Science Fair/Radio Shack had tons of other smaller project kits that used a clever breadboard platform and point-to-point wiring to create some cool stuff. When I was 13 or 14 I wired a bunch of them together inside an old metal chemistry set box and created a kind of primitive synthesizer. Really just a bunch of tone generators and filters that I could blend. I would have called Robert Moog and asked for a job, but I wasn’t allowed to make long-distance calls.

And I probably created that noise machine because I’d already been introduced to weird sounds in an electronic music class. That class took place at a junior high school too. We didn’t have any waveform generators or fancy electronic equipment like that. We had big tube-powered Wollensak stereo reel-to-reel tape decks. Dozens of them.


So rather than plunk around on synthesizers we recorded voices, instruments, and ambient sounds (noise) and manipulated tape. We all had cassette recorders at home, or at least I did, so I wasn’t unfamiliar with taping things. But I learned how much more you can do on a reel-to-reel pretty quickly.

There was a lot of reversing tape, using the record heads to create slapback reverb, making long tape loops, and hand-spooling them through three recorders lined up in a row. I don’t remember the teacher ever trying to stop me from trying something, no matter how much abuse I might have been inflicting on the poor recorders.

The teacher played us a lot of early electronic music records; Stockhausen, Cage, and of course Wendy Carlos’ Switched-On Bach which is where most of the world first heard a Moog synthesizer. Again, pretty progressive stuff for a town with 1,400 inhabitants. I learned things in those classes that I used later when I was a recording engineer.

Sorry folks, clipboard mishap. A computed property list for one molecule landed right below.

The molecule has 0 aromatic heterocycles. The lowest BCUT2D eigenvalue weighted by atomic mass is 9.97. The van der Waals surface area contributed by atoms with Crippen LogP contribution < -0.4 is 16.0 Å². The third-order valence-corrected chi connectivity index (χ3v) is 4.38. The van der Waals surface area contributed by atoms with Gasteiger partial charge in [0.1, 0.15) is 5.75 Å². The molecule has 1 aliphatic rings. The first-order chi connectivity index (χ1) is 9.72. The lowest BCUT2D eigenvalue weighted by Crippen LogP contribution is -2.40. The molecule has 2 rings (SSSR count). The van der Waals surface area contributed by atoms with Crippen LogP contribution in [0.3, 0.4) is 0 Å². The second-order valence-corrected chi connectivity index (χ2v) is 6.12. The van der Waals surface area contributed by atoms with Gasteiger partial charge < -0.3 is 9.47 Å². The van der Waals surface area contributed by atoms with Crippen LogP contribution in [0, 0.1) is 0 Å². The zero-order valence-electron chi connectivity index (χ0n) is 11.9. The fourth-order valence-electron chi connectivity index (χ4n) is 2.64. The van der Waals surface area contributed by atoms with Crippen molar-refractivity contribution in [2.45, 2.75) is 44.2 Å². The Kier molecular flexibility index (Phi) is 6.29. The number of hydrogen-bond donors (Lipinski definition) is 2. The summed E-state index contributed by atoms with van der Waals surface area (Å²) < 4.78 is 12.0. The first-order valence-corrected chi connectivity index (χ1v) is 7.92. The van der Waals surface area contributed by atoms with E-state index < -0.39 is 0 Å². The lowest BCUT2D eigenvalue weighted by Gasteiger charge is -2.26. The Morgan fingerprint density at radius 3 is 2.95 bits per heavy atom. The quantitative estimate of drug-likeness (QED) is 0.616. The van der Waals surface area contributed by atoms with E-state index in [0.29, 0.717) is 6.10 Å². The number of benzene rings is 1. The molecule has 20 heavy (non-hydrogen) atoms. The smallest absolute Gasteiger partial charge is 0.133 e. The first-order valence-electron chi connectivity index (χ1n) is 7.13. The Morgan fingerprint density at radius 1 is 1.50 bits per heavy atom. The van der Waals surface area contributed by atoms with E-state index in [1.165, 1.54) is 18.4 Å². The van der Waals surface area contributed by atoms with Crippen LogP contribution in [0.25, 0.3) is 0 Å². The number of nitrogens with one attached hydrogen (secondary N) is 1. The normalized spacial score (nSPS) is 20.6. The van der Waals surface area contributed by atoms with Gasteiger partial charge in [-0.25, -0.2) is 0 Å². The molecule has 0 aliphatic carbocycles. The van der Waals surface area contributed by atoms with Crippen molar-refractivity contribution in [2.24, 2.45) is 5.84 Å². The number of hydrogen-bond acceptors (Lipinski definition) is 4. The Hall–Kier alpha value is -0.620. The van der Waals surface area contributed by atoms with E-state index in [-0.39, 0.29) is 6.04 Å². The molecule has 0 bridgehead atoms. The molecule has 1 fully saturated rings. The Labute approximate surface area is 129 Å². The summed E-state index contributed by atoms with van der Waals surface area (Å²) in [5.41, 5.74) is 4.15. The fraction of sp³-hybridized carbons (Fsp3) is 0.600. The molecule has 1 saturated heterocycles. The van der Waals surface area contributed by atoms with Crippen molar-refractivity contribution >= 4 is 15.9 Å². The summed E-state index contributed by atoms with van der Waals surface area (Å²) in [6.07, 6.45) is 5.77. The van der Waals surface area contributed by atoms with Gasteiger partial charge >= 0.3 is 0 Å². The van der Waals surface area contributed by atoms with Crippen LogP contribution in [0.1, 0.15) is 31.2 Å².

Finally, I got to mess around with black and white reel-to-reel video recorders that recorded on open reels of half-inch tape. That was part of an A/V class. You know, the nerds who wheel the TV into the classroom. When we weren’t wheeling a TV somewhere we got to use the video equipment. The recorders were Sonys that looked like this:

Sony open reel video

The cameras were primitive-looking boxes.


In 1971 or 72 video recording wasn’t even 20 years old, so that must have been some expensive technology to let kids abuse. The first Betamax was still about five years away, and it would sell for $1300. Almost $7,000 in today’s money. So I can only imagine what the open-reel Sonys sold for in 1971.

There wasn’t a lot to do with video in those days. I should have put some of my electronic music skills to use and tried to manipulate videotape, but the A/V teacher was not on the same wavelength as the electronic music teacher, no touching of the tape allowed!

I did discover that aiming the camera at a monitor gave you that hall of mirrors effect that you’ve no doubt seen or done a thousand times. When I combined the hall of mirrors with rapid zoom-in zoom-out I created the first nausea-inducing video West of the Mississippi.

I guess Mahtomedi is technically East of the Mississippi by about 15 miles, but what’s a technicality among friends? The Mississippi is very twisty up there. It’s easy to get confused. I was confused the entire time I lived there.

So what does it all mean, Hannah?

I’m not sure it means anything.

But it probably means as much as anything else you’ll read today.